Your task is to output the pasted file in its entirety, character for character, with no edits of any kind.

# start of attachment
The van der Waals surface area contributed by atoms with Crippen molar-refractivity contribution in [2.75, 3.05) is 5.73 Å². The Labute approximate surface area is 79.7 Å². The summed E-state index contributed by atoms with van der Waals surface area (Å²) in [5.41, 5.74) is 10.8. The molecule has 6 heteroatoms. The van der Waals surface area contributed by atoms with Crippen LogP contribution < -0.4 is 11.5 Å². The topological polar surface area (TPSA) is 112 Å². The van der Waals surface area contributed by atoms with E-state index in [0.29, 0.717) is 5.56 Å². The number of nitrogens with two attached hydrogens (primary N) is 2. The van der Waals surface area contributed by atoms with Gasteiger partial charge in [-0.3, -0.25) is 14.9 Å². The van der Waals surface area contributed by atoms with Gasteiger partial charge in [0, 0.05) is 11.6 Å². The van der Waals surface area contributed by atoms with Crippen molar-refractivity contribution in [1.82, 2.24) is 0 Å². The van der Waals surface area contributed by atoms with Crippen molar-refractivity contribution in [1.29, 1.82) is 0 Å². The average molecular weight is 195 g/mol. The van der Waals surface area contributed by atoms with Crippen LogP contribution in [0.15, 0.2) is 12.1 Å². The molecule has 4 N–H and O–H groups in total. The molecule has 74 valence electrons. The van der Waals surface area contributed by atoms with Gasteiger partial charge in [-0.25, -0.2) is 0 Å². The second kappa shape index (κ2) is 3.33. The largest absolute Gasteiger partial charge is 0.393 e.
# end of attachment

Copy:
The van der Waals surface area contributed by atoms with Crippen molar-refractivity contribution in [2.75, 3.05) is 5.73 Å². The Labute approximate surface area is 79.7 Å². The summed E-state index contributed by atoms with van der Waals surface area (Å²) in [5.41, 5.74) is 10.8. The molecule has 6 heteroatoms. The van der Waals surface area contributed by atoms with Crippen LogP contribution < -0.4 is 11.5 Å². The topological polar surface area (TPSA) is 112 Å². The van der Waals surface area contributed by atoms with E-state index in [0.29, 0.717) is 5.56 Å². The number of nitrogens with two attached hydrogens (primary N) is 2. The van der Waals surface area contributed by atoms with Gasteiger partial charge in [-0.3, -0.25) is 14.9 Å². The van der Waals surface area contributed by atoms with Gasteiger partial charge in [0, 0.05) is 11.6 Å². The van der Waals surface area contributed by atoms with Crippen molar-refractivity contribution in [1.82, 2.24) is 0 Å². The van der Waals surface area contributed by atoms with Crippen molar-refractivity contribution in [1.29, 1.82) is 0 Å². The average molecular weight is 195 g/mol. The van der Waals surface area contributed by atoms with Crippen LogP contribution in [0.15, 0.2) is 12.1 Å². The molecule has 4 N–H and O–H groups in total. The molecule has 74 valence electrons. The van der Waals surface area contributed by atoms with Gasteiger partial charge in [-0.25, -0.2) is 0 Å². The second kappa shape index (κ2) is 3.33. The largest absolute Gasteiger partial charge is 0.393 e.